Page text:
Access to Behavioral Health Care for Geographically Remote Service Members and Dependents in the U.S.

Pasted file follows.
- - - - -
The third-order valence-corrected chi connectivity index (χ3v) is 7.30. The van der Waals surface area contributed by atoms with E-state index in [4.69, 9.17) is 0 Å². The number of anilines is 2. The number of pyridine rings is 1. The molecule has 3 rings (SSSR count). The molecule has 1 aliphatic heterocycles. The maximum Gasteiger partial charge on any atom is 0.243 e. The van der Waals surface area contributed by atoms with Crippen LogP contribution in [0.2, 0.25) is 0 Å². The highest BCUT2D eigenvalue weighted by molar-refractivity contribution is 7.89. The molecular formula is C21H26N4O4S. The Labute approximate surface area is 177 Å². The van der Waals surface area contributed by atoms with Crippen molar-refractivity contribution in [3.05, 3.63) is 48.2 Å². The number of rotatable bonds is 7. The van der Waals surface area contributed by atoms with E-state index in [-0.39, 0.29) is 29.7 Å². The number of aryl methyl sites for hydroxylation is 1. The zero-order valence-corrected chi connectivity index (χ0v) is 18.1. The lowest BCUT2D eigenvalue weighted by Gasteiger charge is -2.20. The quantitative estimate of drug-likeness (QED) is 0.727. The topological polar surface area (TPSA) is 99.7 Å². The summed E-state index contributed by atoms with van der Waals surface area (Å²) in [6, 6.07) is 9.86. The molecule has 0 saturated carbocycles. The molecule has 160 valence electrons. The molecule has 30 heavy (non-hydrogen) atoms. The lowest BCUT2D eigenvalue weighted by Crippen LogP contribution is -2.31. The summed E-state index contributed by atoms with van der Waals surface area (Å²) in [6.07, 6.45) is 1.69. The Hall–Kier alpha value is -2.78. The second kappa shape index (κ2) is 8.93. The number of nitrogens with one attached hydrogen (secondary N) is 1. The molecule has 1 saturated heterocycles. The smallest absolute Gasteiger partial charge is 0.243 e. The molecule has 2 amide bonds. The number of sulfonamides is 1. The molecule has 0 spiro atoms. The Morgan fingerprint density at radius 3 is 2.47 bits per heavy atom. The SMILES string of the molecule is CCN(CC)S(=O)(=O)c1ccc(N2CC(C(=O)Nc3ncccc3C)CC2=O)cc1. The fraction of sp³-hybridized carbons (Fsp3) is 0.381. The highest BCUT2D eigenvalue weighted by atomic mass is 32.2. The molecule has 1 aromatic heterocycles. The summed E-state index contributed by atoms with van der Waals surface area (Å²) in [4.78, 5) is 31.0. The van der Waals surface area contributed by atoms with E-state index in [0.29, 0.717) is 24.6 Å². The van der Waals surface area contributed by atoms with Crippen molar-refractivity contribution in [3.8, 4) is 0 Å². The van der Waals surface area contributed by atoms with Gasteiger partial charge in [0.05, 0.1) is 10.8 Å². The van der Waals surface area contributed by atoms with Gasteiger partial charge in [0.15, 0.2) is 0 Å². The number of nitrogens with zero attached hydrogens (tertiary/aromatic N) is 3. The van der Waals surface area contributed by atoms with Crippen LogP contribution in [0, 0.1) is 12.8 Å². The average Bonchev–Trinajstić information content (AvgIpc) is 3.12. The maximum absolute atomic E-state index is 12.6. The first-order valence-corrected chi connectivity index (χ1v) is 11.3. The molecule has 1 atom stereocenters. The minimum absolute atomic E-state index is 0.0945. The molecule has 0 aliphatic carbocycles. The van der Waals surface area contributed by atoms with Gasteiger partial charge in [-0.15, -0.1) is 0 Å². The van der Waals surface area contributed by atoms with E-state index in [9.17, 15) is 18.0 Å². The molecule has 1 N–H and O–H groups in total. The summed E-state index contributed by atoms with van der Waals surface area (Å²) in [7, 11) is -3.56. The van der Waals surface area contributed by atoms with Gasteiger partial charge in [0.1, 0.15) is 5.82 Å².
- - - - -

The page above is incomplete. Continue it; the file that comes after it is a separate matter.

This small but significant telemental health clinical pilot could easily serve as a "best practice" model for resource utilization between the nation's VHA/DOD institutions that wish to form partnerships and capitalize on resources. It demonstrates several potential areas of collaboration for TMH projects. For example, this study also points out requisite preparation needs, e.g., an information technology (IT) needs assessment, and gap analysis between neighboring VHA/DOD installations should be considered beforehand. This would address equipment compatibility and address protected health information privacy concerns. This preparation would also lead to savings by avoiding equipment redundancy and minimize infrastructure (space) investment. While in this instance the equipment proved compatible, that may not always be the case. Second, regional strategic mapping of staff and services between institutions could help in specialty service utilization. This would improve recourse allocation, trim numerous costs, and avoid service duplication. A third area of collaboration would be the creation of a DOD/VHA electronic credentialing packet. This would simplify the preparation phase for TMH delivery and expand the availability of scarce medical specialty consultants for both the VHA and DOD. This would serve to streamline medical care and expedite the deployment of "virtual" practitioners in the event of a national disaster or emergency. To date there have not been any technical difficulties at either site and PC-PTSD-positive soldiers continue to be evaluated at the SVMAC. Anecdotal reports from both clinicians and patients are that they are highly satisfied with TMH delivery services.